rhubarbThere has been a great wailing and gnashing of teeth in our house this week, and all because of Parsley Bartowich or, rather, its absence. It's a new root crop which I spied in the catalogue of a seed company which shall remain nameless because I am so upset by them. You see, by the time I went to order the Parsley Bartowich, it was sold out and, what's more, wouldn't be available until next season. I cried when I heard. I stamped my feet and did all those things that spoiled children do when they cannot have their own way, and then, while I was misbehaving is such an abominable fashion, and looking out the window in the direction of the bed I had prepared for this exciting new seed, my eyes came to rest on a dear friend, one whom I have known for many years but, I am ashamed to say, had rather taken for granted.

Rhubarb has been with me since childhood. A farm girl, it was a mainstay in the shearing season when it was stewed and made into puddings or served with porridge and cream as a robust breakfast before the day's work began. As I grew older and hauled bunches of it back to my student flat, it fed the great unwashed. As a cash-strapped school mum required to produce fund-raising jams or to whip up roasting dishes of crumble at a moment's notice for community catering requirements, it was my best friend. And, around our table, it has fed a good many WWOOFers after a hard slog in the garden. A few years ago, I smiled to myself when rhubarb took a turn in the limelight and was to be found on the menu of top Auckland restaurants, and when I discovered fields of it growing in Brittany, in the north of France, I was astonished to realise how seriously the Continentals took this Cinderella vegetable.

We all crave novelty, so I'm not beating myself up too much over the decline I fell into after the Parsley Bartowich episode, but the fact is that old friends such as rhubarb enjoy a solid reputation for good reason. This pretty vegetable (it is a vegetable rather than a fruit) is so forgiving, surviving in semi shade if it absolutely has to, but producing fabulous thick stems when situated in a sunny spot. Providing it is given a well drained bed (grow it on a mound if necessary) it will produce from mid spring well into the autumn, though it pays not to pick too many stems early on in the season as it is always best if the crown (the section of the plant from which the edible part grows) is left with three or four stalks. Try to hold back from picking stalks in the plant's first year of growth, too.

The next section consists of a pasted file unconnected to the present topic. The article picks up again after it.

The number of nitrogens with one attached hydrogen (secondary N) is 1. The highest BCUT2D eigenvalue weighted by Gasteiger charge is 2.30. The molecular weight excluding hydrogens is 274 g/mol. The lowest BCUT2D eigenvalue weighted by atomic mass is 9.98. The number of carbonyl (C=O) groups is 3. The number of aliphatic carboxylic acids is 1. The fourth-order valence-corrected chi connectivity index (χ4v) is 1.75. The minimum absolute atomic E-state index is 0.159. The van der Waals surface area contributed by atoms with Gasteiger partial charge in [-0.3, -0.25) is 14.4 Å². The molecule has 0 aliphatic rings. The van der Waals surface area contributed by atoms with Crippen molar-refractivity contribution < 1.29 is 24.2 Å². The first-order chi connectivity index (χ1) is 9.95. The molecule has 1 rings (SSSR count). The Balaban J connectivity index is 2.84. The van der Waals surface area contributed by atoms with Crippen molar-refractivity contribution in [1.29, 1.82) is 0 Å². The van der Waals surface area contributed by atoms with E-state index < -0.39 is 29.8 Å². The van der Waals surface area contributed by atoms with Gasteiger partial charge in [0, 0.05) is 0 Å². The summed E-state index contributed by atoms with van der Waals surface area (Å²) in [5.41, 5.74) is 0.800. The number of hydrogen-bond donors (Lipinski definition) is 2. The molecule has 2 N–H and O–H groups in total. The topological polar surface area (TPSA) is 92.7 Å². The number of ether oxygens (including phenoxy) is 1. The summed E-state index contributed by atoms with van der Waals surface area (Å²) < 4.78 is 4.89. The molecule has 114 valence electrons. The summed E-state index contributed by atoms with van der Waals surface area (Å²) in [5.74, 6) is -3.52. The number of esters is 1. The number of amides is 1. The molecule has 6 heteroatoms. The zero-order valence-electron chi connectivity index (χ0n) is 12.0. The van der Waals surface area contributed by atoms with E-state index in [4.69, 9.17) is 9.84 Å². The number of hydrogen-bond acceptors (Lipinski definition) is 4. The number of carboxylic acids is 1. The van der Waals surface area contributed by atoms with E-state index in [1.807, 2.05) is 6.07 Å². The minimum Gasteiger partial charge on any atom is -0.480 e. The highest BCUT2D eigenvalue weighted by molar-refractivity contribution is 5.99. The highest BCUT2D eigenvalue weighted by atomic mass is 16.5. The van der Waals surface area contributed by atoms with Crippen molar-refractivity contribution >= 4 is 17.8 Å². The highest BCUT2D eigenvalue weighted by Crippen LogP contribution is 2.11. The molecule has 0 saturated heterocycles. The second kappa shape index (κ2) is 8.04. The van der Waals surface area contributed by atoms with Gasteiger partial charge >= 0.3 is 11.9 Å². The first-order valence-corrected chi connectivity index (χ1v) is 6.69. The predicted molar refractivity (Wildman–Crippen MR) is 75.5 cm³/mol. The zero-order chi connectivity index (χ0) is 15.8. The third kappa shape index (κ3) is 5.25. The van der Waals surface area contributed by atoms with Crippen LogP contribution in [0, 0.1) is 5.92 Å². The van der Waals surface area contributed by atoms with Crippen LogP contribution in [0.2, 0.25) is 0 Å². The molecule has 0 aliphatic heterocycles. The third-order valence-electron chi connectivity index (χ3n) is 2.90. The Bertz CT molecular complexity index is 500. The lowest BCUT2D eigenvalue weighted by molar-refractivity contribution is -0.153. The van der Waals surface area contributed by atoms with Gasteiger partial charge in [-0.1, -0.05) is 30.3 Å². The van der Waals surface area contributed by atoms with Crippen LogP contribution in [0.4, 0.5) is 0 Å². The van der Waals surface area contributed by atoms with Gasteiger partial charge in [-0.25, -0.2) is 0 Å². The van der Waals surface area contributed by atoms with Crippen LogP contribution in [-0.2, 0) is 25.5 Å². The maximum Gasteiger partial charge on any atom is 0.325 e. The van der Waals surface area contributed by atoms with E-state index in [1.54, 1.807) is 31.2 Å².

Rhubarb does well in an acid soil so don't add lime to the bed. And it likes breathing space so, if establishing this vegetable for the first time, set crowns out about a metre apart. When they have been growing for 5 or 6 years, divide them by digging up and slicing through the crowns, replanting those sections you want to keep.

Rhubarb will grow with very little attention but to grow well it requires lots of compost and animal manure. In late autumn, once the leaves die back , I absolutely pile on the rotted organic material that I have on hand, then mulch heavily around the plants to keep them snug and weed free through the unproductive months. Come spring, if the season is slow to get started, I cover the plants with plastic to spur on growth. This is in the deep south, of course, but further north it is very likely that growth will continue in a limited fashion throughout the year.

I grow two types of rhubarb, an "acid-free" striking red-stalked variety which is so pretty that it would happily fit into a perennial flower bed. To say it is acid-free is an exaggeration but it is certainly less tart than the other thicker stemmed variety I have in my garden which has a green stalk with a faint red blush to it. I'm sure these two varieties have botanical names but because, as is usually the case with rhubarb, the crowns were given to me by a gardening friend, I'm delighted to say that I don't know for certainty what is what. If you are heading for a garden centre, "acid-free" will get you what you are looking for and if you ask for Victoria, you'll receive the plant that is deciduous in winter. My reading suggests that Glaskins Perpetual is the evergreen variety.

Happily, there is almost nothing in the disease line that will harm rhubarb though there are several small difficulties that you should be aware of. Neglected, as it so often is, or in early spring, rhubarb is likely to send up seedheads. Snip them off unless you want the plant's strength to go into seed production rather than fruit. Watch out for slugs and snails as the crowns offer these creatures perfect hiding places. If you have possums about the property, it is essential to net the plants as these bothersome animals appear oblivious the fact that rhubarb leaves are poisonous. In a cold spring they will gnaw new growth down to an unsightly stump.

Dear rhubarb, how can I have taken you for granted for so long? I don't care if you are fashionable or despised, loved or loathed, you are a faithful and dependable friend and I love your wide glossy leaves waving in the gentle breeze or glistening from a shower of spring rain. I would never be without you but despite all that you have been to me, I still desperately want that Parsley Bartowich seed so, kind readers, if you know of anyone who has, even a pinch, to spare, do let me know....!"

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